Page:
The end of winter has traditionally signalled the beginning of
Australia's peak sport and major event season, encompassing the
smorgasbord of events on offer to the Australian
public including the AFL and NRL finals series and the F1
Grand Prix. The popularity of major sporting events has resulted in
increasing commerciality surrounding Australian events, with one
aspect of commerciality being sponsorship. Sponsorship represents a
significant factor in the commercial viability of sports
organisations and therefore major sporting events around
In keeping with the Australian trend towards legislative
protection for commercial rights holders and sponsors of major
events, in 2009 the Western Australian Parliament enacted the
Major Events (Aerial Advertising) Act 2009 (the
Act). An intended effect of the Act is to maintain
the commercial viability of Western Australia's major events by
ensuring that sponsors' rights to exposure and association are
not undermined by so-called "ambush marketing" through
The Act was proclaimed on 12 January 2010 and came into effect
on 18 January 2010.
A brief overview of the Act
The operative provisions of the Act apply in respect of
specified events, and its application is restricted to
aerial advertising within sight of a specified venue during the
specified time, as set out in an event order made under
Event organisers may apply to the Minister for an event order
declaring a specified event. Before making an order, the Minister
must be satisfied that the event is of international or national
significance (which means having more than simply high attendance
or participation levels) and that the event has commercial
arrangements that are likely to be adversely affected by
unauthorised aerial advertising.
Section 11 of the Act makes it an offence to display aerial
advertising (or cause aerial advertising to be displayed) in
contravention of the Act, with an applicable fine of A$250,000. The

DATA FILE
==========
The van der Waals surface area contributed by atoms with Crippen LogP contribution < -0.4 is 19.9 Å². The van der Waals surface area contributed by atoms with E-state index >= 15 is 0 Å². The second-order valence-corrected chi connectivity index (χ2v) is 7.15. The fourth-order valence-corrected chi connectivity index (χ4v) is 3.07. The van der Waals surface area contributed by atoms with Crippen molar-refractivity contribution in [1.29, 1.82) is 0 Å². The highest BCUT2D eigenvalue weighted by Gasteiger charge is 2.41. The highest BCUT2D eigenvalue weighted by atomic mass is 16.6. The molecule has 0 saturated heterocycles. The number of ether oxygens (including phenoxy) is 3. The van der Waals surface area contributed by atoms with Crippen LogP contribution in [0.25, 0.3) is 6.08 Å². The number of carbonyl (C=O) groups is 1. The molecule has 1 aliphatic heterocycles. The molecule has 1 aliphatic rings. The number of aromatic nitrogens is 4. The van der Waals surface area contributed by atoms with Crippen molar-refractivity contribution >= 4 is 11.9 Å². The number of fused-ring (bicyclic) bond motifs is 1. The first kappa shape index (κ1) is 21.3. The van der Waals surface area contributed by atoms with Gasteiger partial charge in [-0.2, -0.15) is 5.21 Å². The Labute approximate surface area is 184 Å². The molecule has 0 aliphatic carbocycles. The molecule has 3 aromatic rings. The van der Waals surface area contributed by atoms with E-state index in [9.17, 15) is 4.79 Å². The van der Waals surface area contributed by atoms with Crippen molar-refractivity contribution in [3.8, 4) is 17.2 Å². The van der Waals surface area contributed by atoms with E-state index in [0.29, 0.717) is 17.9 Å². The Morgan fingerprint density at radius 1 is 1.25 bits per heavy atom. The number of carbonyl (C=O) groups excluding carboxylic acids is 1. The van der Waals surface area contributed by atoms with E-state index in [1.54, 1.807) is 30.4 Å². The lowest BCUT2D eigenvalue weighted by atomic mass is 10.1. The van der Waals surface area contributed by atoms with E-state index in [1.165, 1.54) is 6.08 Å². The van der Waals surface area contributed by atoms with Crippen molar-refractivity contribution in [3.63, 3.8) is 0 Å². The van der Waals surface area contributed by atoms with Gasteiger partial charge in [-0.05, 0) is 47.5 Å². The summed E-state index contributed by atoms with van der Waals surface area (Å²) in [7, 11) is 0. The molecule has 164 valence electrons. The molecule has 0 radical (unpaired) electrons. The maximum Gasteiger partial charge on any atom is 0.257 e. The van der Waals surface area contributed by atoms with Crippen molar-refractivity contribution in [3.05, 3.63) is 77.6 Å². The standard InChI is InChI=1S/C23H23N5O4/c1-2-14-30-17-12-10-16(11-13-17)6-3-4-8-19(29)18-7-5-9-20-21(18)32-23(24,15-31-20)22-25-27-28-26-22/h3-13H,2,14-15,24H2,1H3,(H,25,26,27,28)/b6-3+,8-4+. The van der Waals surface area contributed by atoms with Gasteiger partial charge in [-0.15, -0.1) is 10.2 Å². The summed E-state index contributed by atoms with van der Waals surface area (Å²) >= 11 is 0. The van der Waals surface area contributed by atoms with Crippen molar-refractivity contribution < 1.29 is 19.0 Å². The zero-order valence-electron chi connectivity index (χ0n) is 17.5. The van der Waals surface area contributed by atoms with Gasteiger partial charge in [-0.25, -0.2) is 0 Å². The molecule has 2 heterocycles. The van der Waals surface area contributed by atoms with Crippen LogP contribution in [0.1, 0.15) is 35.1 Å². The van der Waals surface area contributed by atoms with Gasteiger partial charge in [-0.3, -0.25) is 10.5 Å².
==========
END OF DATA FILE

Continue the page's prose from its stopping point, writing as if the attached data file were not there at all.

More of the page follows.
Act does not distinguish between natural persons and corporate
offenders in terms of penalty, but does provide that an officer of
a body corporate engaged in aerial advertising in contravention of
the Act may be charged with an offence under the Act (even in the
event that the body corporate itself is not charged).
The Act also provides for civil remedies of injunctions and
damages. In the event that they have prior knowledge of proposed
contravention of section 11 of the Act, the Minister or an event
organiser may apply to the Supreme Court for an injunction to
restrain a person (including a corporation) from engaging in
conduct. An action to recover damages may be brought by any person
who suffers loss, injury or damage because of a contravention of
section 11, which is most likely to be an event organiser or in
some cases, a sponsor of a specified event.
Taking advantage of the State's weather and landscape, a
large proportion of the major events held in Western Australia are
held in open spaces, which makes them ripe for ambush by aerial
advertisers. There are therefore significant implications in having
legislation to combat aerial advertising for Western
Australia's events calendar, as sporting organisations, events
organisers and even state-run agencies such as Eventscorp are able
to offer an additional layer of security and peace of mind to
sponsors and interstate or international events organisers.
One of the major international events on the horizon for Western
Australia is the Perth 2011
ISAF Sailing World Championships. As the official law firm for
Perth 2011, Middletons and other sponsors of the event will take
interest in the effectiveness of the Major Events (Aerial
The content of this article is intended to provide a general
guide to the subject matter. Specialist advice should be sought
about your specific circumstances.
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